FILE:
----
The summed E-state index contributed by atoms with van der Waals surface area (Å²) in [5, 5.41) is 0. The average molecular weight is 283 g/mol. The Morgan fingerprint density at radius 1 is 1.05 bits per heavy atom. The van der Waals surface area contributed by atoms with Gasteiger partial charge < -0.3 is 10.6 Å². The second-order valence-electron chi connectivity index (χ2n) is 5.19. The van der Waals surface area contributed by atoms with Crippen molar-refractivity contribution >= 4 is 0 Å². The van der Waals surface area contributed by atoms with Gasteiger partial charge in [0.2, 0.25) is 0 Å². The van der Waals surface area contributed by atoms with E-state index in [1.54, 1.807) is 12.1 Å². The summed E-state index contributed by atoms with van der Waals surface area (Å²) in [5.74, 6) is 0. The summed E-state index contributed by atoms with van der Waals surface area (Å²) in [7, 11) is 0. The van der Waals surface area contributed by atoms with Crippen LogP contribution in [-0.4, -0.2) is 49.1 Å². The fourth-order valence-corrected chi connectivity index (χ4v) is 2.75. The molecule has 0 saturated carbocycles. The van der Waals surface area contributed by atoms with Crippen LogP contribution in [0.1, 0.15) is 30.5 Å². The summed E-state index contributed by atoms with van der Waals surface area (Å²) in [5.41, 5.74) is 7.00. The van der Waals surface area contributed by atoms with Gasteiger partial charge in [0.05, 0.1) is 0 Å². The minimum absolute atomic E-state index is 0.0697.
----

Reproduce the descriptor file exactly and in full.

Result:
The summed E-state index contributed by atoms with van der Waals surface area (Å²) in [5, 5.41) is 0. The average molecular weight is 283 g/mol. The Morgan fingerprint density at radius 1 is 1.05 bits per heavy atom. The van der Waals surface area contributed by atoms with Gasteiger partial charge < -0.3 is 10.6 Å². The second-order valence-electron chi connectivity index (χ2n) is 5.19. The van der Waals surface area contributed by atoms with Crippen molar-refractivity contribution >= 4 is 0 Å². The van der Waals surface area contributed by atoms with Gasteiger partial charge in [0.2, 0.25) is 0 Å². The van der Waals surface area contributed by atoms with E-state index in [1.54, 1.807) is 12.1 Å². The summed E-state index contributed by atoms with van der Waals surface area (Å²) in [5.74, 6) is 0. The summed E-state index contributed by atoms with van der Waals surface area (Å²) in [7, 11) is 0. The van der Waals surface area contributed by atoms with Crippen LogP contribution in [-0.4, -0.2) is 49.1 Å². The fourth-order valence-corrected chi connectivity index (χ4v) is 2.75. The molecule has 0 saturated carbocycles. The van der Waals surface area contributed by atoms with Crippen LogP contribution in [0.1, 0.15) is 30.5 Å². The summed E-state index contributed by atoms with van der Waals surface area (Å²) in [5.41, 5.74) is 7.00. The van der Waals surface area contributed by atoms with Gasteiger partial charge in [0.05, 0.1) is 0 Å². The minimum absolute atomic E-state index is 0.0697.